New Regulations Open Maine Waters
by Tom Seymour
It’s an idea whose time has finally come. For untold years, Mainers have viewed some stream or pond on an unusually warm winter day and wished that they could go fishing. Now, with just a few exceptions, they can.
Last year, on March 25, recreational fishermen learned to their great joy that open-water fishing had begun almost a week early. Maine’s governor signed an emergency proclamation, opening all inland waters in the state to open-water fishing.
This unexpected bonus was not the spur-of-the-moment legislation that many of us thought it was, however. It had its roots in a recent climate trend, one that saw many lakes and ponds ice-free for much of the winter. Sportsmen voiced their displeasure at having to sit home, rather than going out and wetting a line. Up until this year, under general law, open-water fishing closed on January 1 and didn’t resume until April 1.
Along with the bonus of an extra week last spring, the Maine Department of Inland Fisheries and Wildlife (DIF&W) presented anglers with a whole new slate of open-water fishing regulations. This booklet, effective from April 1, 2010 to March 31, 2012, contains open-water and ice-fishing regulations.
Additional highlights allow for both ice-fishing and/or open-water fishing during the same time period. In other words, if a pond or lake doesn’t freeze over as anticipated, anglers may still go fishing; they needn’t wait for ice to form. Most waters in southern and eastern counties are open to fishing year-round. The upshot of this means that if conditions permit and suitable opportunities present themselves, we may take advantage of them.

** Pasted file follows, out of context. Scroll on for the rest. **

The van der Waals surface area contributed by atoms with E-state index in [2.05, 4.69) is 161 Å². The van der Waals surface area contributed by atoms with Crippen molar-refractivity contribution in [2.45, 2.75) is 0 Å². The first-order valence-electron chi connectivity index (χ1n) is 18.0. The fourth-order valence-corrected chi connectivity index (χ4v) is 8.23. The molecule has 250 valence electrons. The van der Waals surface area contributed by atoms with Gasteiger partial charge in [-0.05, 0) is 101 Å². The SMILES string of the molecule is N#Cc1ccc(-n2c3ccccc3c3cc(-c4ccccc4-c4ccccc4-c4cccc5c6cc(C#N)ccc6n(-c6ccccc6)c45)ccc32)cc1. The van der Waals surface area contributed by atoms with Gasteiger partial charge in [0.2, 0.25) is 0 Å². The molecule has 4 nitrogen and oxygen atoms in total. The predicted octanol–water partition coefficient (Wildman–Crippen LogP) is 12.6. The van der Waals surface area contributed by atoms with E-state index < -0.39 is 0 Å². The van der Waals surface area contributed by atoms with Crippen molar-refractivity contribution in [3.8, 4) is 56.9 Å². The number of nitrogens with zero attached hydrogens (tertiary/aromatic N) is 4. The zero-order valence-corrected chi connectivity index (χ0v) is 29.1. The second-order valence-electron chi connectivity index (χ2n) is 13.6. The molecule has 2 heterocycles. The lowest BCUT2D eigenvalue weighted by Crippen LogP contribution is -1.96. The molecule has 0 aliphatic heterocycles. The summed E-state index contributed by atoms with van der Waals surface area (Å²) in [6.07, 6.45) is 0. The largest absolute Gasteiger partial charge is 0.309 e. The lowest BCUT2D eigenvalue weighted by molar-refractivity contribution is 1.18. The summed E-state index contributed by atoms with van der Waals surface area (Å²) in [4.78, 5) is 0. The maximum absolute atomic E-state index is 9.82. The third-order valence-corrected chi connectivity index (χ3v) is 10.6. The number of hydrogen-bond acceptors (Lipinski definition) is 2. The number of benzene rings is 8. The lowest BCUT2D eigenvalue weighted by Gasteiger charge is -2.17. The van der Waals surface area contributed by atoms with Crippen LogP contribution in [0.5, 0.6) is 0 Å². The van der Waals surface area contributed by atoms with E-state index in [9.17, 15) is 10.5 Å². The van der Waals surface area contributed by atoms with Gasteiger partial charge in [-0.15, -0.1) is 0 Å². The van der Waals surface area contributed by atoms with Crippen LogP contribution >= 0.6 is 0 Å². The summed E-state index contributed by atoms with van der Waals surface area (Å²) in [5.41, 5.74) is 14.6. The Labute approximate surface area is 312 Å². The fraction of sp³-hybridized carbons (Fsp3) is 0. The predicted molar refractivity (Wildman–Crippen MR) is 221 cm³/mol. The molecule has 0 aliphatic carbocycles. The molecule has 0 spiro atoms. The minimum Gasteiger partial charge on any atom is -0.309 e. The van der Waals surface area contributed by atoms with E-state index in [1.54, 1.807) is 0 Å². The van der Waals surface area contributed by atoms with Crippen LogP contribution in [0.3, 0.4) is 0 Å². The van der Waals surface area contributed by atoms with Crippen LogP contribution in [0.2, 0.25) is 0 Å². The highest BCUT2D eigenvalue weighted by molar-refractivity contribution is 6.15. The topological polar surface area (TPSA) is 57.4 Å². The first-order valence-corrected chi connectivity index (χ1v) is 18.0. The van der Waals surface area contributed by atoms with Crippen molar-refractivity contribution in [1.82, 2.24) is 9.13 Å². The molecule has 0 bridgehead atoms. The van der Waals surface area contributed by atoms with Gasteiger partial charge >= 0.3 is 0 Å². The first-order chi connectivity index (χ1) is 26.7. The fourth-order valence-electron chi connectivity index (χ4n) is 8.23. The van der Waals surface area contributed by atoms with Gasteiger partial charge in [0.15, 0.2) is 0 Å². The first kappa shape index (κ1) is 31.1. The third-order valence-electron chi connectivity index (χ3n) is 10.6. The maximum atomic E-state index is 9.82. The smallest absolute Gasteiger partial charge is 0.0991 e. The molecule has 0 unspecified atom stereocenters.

Also, bag limits are greatly increased. Currently, general law (many waters are specially managed under different rules. These are indicated in the law book) allows for a daily bag and possession limit of five brook trout (this includes splake and arctic charr), two landlocked salmon, two togue (lake trout), two brown trout and two rainbow trout, a grand total of 13 salmonids.
At first glance, these limits sound overly generous, but in actual practice, it would prove extremely difficult for anyone to catch a representative sampling of all these species in a single day. In fact, Joe Dembeck, Fisheries Management Supervisor with DIF&W in Augusta, told me in a telephone interview that, “Anybody who goes out and takes all of these species in one day deserves a patch.” Dembeck was alluding to the shoulder patches awarded to hunters and fishermen who take certain big-game animals and fish over a predetermined, minimum size.
Dembeck went on to say that brown trout, rainbow trout and in many cases, brook trout, are often stocked in situations where water conditions prevent their persisting for more than a year or so. In those cases, DIF&W’s intent is to provide additional fishing opportunities for people in waters that would otherwise offer little incentive for fishing.
Even before these new regulations hit the state, folks in certain parts of Maine already had access to a few rivers that remained open to fishing year-round. The best example of this, the St. George River, has for some time remained open to fishing year-round.
So last year when snow began melting early in Mid-Coast Maine, though it was yet winter, I decided to try my luck at the brown trout living in the St. George. Although knee-deep snowdrifts atop the bank made it somewhat difficult to reach the river, the water was relatively low and the streamside was snow-free.
My tackle consisted of an ultralight-spinning rod loaded with 3-pound test line and a Trout Magnet for a lure. These use a tiny metal jighead, shaped like a shad dart and a plastic body with a split tail. The body slides on the single hook and butts against the narrow end of the jighead. When cast, these sink on the horizontal rather than vertically, a great attraction to waiting coldwater fish.